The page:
So all my piracy has left me with a large gap in my life...no, it's not the lack of human contact, that was there already. The large gap was/is the time I'm spending NOT shopping.
Now you are probably thinking horrid thoughts about how much I must have BEEN shopping in order to now have so much time filled with non-shopping. All perfectly deserved, but even so, I was never as high an offender as most. I may have to rewind a bit to explain.
I don't know where I should start, with my overcrowded closet and the moment that I felt my heart soar as I contemplated what it would be like to just get rid of it ALL, or with the visit to the thrift store that made me realize I could NEVER buy a "new" outfit again and be completely and sufficiently clothed for the rest of my life by way of other people's cast-offs, or with the website The Story of Stuff
that made me re-evaluate my contribution to environmental harm not just in terms of what I brought home, but by the effects and environmental expenditures production and transportation put into those items, or should I start with my first knitted shopping bag?
I knit my first shopping bag about a year ago. It was cotton and pretty and stretched really big to fit groceries in it. But I needed more bags for the amount of groceries I was buying. So I started bringing my knit bag inside of a tote bag...and then another bag, and then I got a thermal bag...and now I probably have about 7 or 8 "grocery bags". Baby steps. I loved not taking bags while I was at the store, and even more I loved not having huge bags of bags growing each week in my recycling pile.
Then I started doing "Eat to Live" during the summer. The diet is largely vegetarian/vegan and the staple foods are lots and lots of veggies and fruits. So as I began doing this diet I began visiting the grocery store once or twice a week instead of once or twice a month. But instead of increasing my garbage I was actually reducing it. I started a compost bin and would go out every week or two to bury the compost in the garden. I put all the plastic containers, tin cans, and cardboard boxes in with my recycling and reused the thin produce bags whenever I could. Very little excess packaging remained. My trash bin filled up once a month rather than once a week. It was inspiring. I started looking at what I was still throwing away and despising it. I began looking at styrofoam trays and plastic bags that had to be thrown out from the corner of my eye--they were personally offensive, they were making me look bad by creating an environmental footprint where I wanted there to be none.
I began noticing that when I went out to eat and was given plastic utensils, Styrofoam cups, plastic containers for salad dressing, cheese, sauce, etc. it was usually without my permission and forcing me into creating a footprint from one meal that might equal a normal week from my at home eating, or a month from people in other countries.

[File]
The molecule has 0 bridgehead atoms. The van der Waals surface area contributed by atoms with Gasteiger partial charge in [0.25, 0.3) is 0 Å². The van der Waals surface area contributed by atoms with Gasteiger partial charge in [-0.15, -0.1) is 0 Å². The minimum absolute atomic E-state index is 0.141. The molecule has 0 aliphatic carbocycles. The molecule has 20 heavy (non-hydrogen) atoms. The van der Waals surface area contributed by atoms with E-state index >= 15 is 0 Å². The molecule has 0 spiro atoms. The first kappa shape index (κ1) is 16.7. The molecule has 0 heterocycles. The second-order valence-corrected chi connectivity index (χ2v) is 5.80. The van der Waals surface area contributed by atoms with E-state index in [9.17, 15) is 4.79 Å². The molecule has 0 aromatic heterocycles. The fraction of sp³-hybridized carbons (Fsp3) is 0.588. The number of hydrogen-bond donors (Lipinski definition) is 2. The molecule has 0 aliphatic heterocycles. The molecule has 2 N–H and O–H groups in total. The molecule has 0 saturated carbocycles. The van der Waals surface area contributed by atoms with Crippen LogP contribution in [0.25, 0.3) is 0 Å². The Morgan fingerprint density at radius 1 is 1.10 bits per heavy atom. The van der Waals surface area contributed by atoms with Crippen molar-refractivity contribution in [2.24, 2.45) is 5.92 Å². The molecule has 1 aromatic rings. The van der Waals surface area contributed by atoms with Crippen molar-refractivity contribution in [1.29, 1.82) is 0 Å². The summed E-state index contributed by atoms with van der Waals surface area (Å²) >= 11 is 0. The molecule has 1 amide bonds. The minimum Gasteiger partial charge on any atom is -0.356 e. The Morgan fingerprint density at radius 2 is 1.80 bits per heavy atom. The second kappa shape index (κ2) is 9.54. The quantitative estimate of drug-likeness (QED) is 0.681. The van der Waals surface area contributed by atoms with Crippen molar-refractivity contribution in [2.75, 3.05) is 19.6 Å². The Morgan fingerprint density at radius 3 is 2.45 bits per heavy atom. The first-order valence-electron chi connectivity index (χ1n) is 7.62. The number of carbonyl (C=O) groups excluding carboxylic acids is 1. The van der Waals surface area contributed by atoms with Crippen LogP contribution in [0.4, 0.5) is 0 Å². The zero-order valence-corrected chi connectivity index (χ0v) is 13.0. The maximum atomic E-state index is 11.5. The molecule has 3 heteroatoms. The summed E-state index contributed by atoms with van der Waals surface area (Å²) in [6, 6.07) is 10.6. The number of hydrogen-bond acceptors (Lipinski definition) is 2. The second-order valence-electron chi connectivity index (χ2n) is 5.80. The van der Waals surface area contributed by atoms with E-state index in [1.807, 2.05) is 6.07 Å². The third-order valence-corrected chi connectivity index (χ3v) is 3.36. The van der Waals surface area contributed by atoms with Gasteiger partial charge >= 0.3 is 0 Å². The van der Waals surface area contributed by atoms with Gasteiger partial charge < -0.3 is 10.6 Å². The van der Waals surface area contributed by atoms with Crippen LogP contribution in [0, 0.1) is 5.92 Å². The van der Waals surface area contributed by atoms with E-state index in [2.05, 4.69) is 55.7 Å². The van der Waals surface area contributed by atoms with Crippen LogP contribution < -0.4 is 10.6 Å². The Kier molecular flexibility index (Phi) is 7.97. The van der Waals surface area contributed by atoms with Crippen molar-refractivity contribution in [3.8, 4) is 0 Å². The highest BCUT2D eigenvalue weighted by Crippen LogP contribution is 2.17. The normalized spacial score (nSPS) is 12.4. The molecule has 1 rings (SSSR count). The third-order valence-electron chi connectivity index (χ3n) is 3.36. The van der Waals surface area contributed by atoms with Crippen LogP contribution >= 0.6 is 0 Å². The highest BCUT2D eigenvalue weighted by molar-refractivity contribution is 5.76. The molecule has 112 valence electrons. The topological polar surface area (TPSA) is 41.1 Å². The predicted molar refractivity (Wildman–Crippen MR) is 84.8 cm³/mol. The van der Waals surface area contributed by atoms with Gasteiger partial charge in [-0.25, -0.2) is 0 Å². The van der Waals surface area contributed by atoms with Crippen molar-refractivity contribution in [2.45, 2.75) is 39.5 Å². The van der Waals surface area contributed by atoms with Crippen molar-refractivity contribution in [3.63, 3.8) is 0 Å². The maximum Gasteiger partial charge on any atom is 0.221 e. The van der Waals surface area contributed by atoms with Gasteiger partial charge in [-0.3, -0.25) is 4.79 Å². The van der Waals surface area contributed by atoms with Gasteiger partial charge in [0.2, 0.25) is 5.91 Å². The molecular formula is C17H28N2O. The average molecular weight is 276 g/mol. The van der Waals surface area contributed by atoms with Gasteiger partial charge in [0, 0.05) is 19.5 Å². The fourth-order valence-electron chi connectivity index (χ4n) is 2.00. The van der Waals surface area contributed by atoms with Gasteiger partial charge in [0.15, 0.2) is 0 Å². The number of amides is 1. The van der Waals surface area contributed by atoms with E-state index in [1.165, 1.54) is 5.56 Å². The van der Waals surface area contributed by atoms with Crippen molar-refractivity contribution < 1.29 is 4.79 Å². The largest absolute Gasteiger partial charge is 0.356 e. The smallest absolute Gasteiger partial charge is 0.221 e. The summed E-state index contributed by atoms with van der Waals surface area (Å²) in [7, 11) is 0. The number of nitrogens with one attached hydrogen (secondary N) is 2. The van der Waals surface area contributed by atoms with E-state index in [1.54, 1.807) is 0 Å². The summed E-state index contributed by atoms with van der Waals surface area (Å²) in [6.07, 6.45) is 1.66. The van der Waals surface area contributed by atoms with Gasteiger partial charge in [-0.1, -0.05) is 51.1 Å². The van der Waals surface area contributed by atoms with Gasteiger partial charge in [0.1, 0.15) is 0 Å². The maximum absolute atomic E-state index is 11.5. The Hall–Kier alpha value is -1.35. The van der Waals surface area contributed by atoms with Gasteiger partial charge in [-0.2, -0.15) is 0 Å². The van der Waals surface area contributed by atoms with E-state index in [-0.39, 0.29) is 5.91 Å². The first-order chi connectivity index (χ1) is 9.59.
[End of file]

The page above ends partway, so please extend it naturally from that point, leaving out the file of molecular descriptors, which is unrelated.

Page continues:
Then I watched The Story of Stuff. And honestly it made me snap out of a delusion I was in. I felt I was doing well. I thought "well look here, I'm conscientious, I reduce, I reuse, I recycle, I don't buy animal products as much, I'm shopping at places that are supporting local and organic farming. I'm way ahead of everyone I know, so surely that's enough, right?"
Let me tell you a side story: When I was in Africa I stayed a number of places with a number of people and usually when first arriving offered some money or food to help facilitate my stay. I was never asked for this, but offered anyways. It was only after I had been in Malawi for 5 months or so that someone asked me how much I had given and I had said "as much as they would take". I was then told that I was supposed to have INSISTED on giving them more, and that most likely the people I stayed with in villages suffered hardship in trying to feed me for the amount of time I had stayed. My heart hurt. I was crushed. People already poor and already burdened suffered without telling me. How could I possibly make up for this? It was truly impossible.
It was a similar feeling, of being crushed by the notion that I
was a burden, that I AM a burden, when I watched The Story of Stuff. It was all there. I was buying things...lots of things, here and there, random things, little things, cheap things, unimportant things...and those things were having social and environmental tolls that I could not see or possibly calculate. Every little piece of junk I had ever bought had some price that I had NOT paid. A price not necessarily in dollars, but in fuels burned, natural materials squandered, labor exploited, toxins released into the air and the water, and that those items still had within them more toxins and more material for the landfill unless I could keep them in use. And I have a house FULL of this stuff
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Labels: americans, compost, consumerism, environmentalism, recycling, reuse, vegetarianism